Flamenco Dance is all you think it can be. Dramatic, sad, passionate, heart-wrenching, and sensual. The history, even though most of it was undocumented, is one of the layers that make this dance and music so essential for the Spanish culture. Here are some flamenco facts.
Related Read: Cardamomo Tablao Flamenco Madrid
Fun Facts About Flamenco Dance
- Flamenco history has only been documented for the past two hundred years. Anything before that isn’t certain.
- Flamenco in its original form was only voice, a primitive cry or chant accompanied only by the rhythm which would be beaten out on any nearby wooden surface.
- These are known as dry styles, and they are the oldest forms of song known today.
- The Toñas is a family of songs that represent this style.
- Flamenco is made up of four elements, Cante-Voice, Baile-Dance, Toque-Guitar, and the Jaleo performed by the audience, which roughly translated means “hell-raising”. It involves hand-clapping, foot-stomping, and shouts of encouragement.
- The hand-clapping or Palmas is an art in itself, and although it may look easy, it is not, and the palmeros will weave intricate rhythms around the bases of the song.
- In tablaos clapping is used in conjunction with zapateado (foot stomping).
- The zapateado is the tap dance style of footwork.
- It is not known when guitar sounds started being introduced as an accompanying instrument for flamenco.
- Another important component is known as duende. It has a spiritual significance that goes beyond human understanding.
- Duende can only be experienced in a small, intimate flamenco session where the singer is possessed by the dark tones of the song and the spirit will enter the mind and soul of anyone who opens up to it.
- “Duende a strange presence that everybody senses but no philosopher can explain,” or, “All that has dark sounds has duende.”
- Many believe flamenco to be the invention of the gypsies, but they are not its sole creators.
- Flamenco songs can be broken down into two categories- Cante gitano, gypsy songs, and Cante andaluz, Andalucian songs.
- When the gypsies arrived in Andalucia from India around 1425, they brought with them many songs and dance styles. At this time Andalucía was still under Arab rule.
- The moors were forced to convert to Christianity, and failure to do so resulted in expulsion from Spain, the Jews suffered a similar fate, and the gypsies were subjected to atrocities in an attempt to exterminate them.
- That resulted in bands of gypsies, moors, and Jews taking refuge in mountainous areas.
- These different cultures lived in relative harmony for many years, and the fusion of their music and dances are what we know today as flamenco.
- At first, this music was not considered worthy of attention, and flamenco was only performed in the homes and private get-togethers of the gypsies.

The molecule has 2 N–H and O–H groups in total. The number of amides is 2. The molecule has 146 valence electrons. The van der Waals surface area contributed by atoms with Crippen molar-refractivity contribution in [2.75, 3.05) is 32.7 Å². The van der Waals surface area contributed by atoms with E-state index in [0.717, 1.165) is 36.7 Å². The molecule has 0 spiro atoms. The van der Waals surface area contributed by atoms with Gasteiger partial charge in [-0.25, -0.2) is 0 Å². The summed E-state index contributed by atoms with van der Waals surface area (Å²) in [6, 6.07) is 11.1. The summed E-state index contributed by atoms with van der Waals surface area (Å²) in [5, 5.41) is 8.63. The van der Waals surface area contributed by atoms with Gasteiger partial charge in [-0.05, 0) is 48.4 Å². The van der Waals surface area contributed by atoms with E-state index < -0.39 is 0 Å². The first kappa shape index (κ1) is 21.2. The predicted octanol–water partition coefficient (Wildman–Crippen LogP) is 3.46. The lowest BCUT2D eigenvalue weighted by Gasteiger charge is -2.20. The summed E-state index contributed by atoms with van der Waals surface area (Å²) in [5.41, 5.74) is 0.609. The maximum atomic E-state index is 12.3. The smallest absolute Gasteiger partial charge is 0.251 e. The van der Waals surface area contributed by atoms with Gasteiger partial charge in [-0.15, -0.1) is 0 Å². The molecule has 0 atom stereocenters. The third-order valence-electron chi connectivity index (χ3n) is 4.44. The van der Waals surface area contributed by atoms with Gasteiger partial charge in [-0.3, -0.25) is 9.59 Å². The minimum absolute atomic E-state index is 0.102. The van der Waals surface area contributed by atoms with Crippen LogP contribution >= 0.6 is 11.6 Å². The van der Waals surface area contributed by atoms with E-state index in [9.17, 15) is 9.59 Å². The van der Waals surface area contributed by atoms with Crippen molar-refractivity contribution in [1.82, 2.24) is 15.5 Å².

- Of the first documented singers are Tio Luis, El Planeta, and El Fillo, who were the ones who laid the foundations for the future of flamenco.
- Soon flamenco clubs called Café Cantantes began to spring up in most of the main cities.
- The café Cantante period, 1850-1910, was known as the “Golden age”.
- Flamenco troupes were created, and the dance became choreographed, and a new aspect of flamenco appeared for the first time, the birth of solo flamenco guitarist.
- During this time singers and dancers of the purer styles of flamenco were no longer in demand.
- A few of the café cantantes survived into the 1920s, but by then flamenco had been far removed from its original structure.
- In 1922, the Spanish poet Federico Garcia Lorca, and the composer Manuel de Falla, decided to hold a competition, to reinstate cante jondo style which had been pushed into near extinction by the “New Flamenco.”
- Singers from all over Andalucia were invited.
- During the 1930s and 40s flamenco was almost forgotten due to the civil war and second world war which continued until 1945.
- The arrival of the 1950s saw a renewed interest in flamenco.
- In 1957 happened the first flamenco festival in Utrera, and soon most small towns and villages followed.
- Between the 50’s and the 70’s flamenco found its second golden age.
- Francisco Sánchez Gómez is one of the biggest and most influential guitarists in Spanish history. He was known artistically as Paco de Lucia.
- Cameron de la Isla was the most imitated cantaor in flamenco history, hoards of young singers looked to him as a god. He died in 1992.
- During the nineties, flamenco fusion became popular with artists like the Gypsy Kings, Remedios Amaya, and Ketama.
My family and I learned about most of these during our visit to Granada.
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